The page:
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  1. #1
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    Any techniques for lining up stem/fork/wheel?

    I removed the stem from my Orca in order to add a spacer underneath because the drops are a little bit too far to reach comfortably. I think the stem is too long but wanted to try adding a spacer before getting a new stem.

    Other than eyeballing the wheel from above and in front, is there any way to make sure the stem/bars/fork/wheel are all aligned? Sometimes looking from above everything looks all straight but looking from the front the wheel looks slightly off to one side or the other.

  2. #2
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    Stand in the back of the bike and line up the stem to the front wheel. It doesn't work looking from the front.

  3. #3
    coprolite fietsbob's Avatar
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    hold the front wheel between your legs and twist the bars, till its right.
    stand back and look, repeat as needed till satisfied.
    Last edited by fietsbob; 08-17-11 at 05:11 PM.

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    Thanks. I didn't know if there was a specific process for re-aligning everything or if it was something you did with trial and error. It looks correct now.

  5. #5
    Low car diet JiveTurkey's Avatar
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    I like to line up the handlebars with the front edges of the fork ends, so I see an equal amount of the fork appearing in front of the bars, viewed from above and behind the bars.

    Whatever you do, you'll find out whether you have it right as soon as you start riding. Have allen wrenches ready.
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  6. #6
    Senior Member JonathanGennick's Avatar
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    Quote Originally Posted by JiveTurkey View Post
    Whatever you do, you'll find out whether you have it right as soon as you start riding. Have allen wrenches ready.
    +1. No matter what I do, I typically must make a few tweaks after actually riding the bike for a bit. I get things as good as I can in house. Then I ride up and down the street a couple of times and get any fine-tuning out of the way.

  7. #7
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    I use a metal straight edge and align one edge so it bisects the center bolt of the headset's top cap (or the expander bolt of a quill stem) and then the center of the handlebar clamp. Let it project forward and, viewed from the bikes saddle, it should bisect the front tire. It's a very accurate alignment gage.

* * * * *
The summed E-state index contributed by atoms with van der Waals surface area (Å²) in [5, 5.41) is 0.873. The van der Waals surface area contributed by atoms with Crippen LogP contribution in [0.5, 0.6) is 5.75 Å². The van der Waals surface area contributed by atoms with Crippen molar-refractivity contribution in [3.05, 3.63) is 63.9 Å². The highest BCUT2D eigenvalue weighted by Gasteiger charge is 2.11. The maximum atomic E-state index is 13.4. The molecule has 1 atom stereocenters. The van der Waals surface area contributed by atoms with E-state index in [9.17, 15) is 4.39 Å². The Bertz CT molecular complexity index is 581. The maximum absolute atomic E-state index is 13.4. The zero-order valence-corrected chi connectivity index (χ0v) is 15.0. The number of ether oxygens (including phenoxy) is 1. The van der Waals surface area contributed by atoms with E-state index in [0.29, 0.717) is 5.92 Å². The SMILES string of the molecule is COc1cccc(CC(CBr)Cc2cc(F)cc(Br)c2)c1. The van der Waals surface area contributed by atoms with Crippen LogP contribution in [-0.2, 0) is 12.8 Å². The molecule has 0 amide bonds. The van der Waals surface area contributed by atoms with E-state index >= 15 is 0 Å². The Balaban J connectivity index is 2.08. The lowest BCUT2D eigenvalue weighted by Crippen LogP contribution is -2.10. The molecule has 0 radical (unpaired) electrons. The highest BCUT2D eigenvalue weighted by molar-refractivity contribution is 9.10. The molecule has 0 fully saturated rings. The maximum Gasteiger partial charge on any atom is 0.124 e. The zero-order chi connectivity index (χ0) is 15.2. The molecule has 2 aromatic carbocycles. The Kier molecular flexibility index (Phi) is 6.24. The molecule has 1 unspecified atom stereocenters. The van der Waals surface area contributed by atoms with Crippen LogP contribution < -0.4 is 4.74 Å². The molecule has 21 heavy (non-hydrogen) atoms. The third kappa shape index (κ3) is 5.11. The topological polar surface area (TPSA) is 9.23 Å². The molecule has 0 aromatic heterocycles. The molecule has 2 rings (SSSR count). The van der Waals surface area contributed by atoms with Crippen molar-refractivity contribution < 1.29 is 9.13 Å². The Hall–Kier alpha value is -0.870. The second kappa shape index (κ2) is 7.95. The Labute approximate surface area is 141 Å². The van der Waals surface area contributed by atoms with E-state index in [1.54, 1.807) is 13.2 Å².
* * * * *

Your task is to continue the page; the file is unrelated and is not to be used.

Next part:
8. #8
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    Another way is to lay a straightedge across the fork, so that it is resting on both tines of the fork. Then line up the bars so they are parallel to the straightedge.

    Can't claim to have thought of this myself unfortunately. I garnered it from the Park Big Blue Book.

  9. #9
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    Use one eye to sight down the fork to the front wheel. Works every time for me.
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    laser

  11. #11
    Senior Member larwyn's Avatar
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    It seems a bit like overkill but I have rotated the bike in the stand so the fork was more or less parallel to the floor, then used a level to on the fork and the handlebars get them parallel to each other. Of course this is was done with the front wheel removed and did not seem to be much, if any, improvement over just sighting over the handlebars one the wheel is installed and on the ground. I usually use this method on kid's bikes because it cuts down on bending my back.......
    Larry

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  12. #12
    Senior Member Retro Grouch's Avatar
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    Quote Originally Posted by AndyK View Post
    Use one eye to sight down the fork to the front wheel. Works every time for me.
    +1. That's what I do too.

  13. #13
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    I do it like a bore sight on a *****. Turn the wheel a bit - line up the "crack" of the stem with the rear of the tire, while centring the front of the tire between the lumps on the handlebar clamp. Works every time for me.

  14. #14
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    Quote Originally Posted by reptilezs View Post
    laser
    BINGO!!!

    I use a laser leveler to not only sight up the seat, but the stem and front wheel combo, as well.

    All straight.

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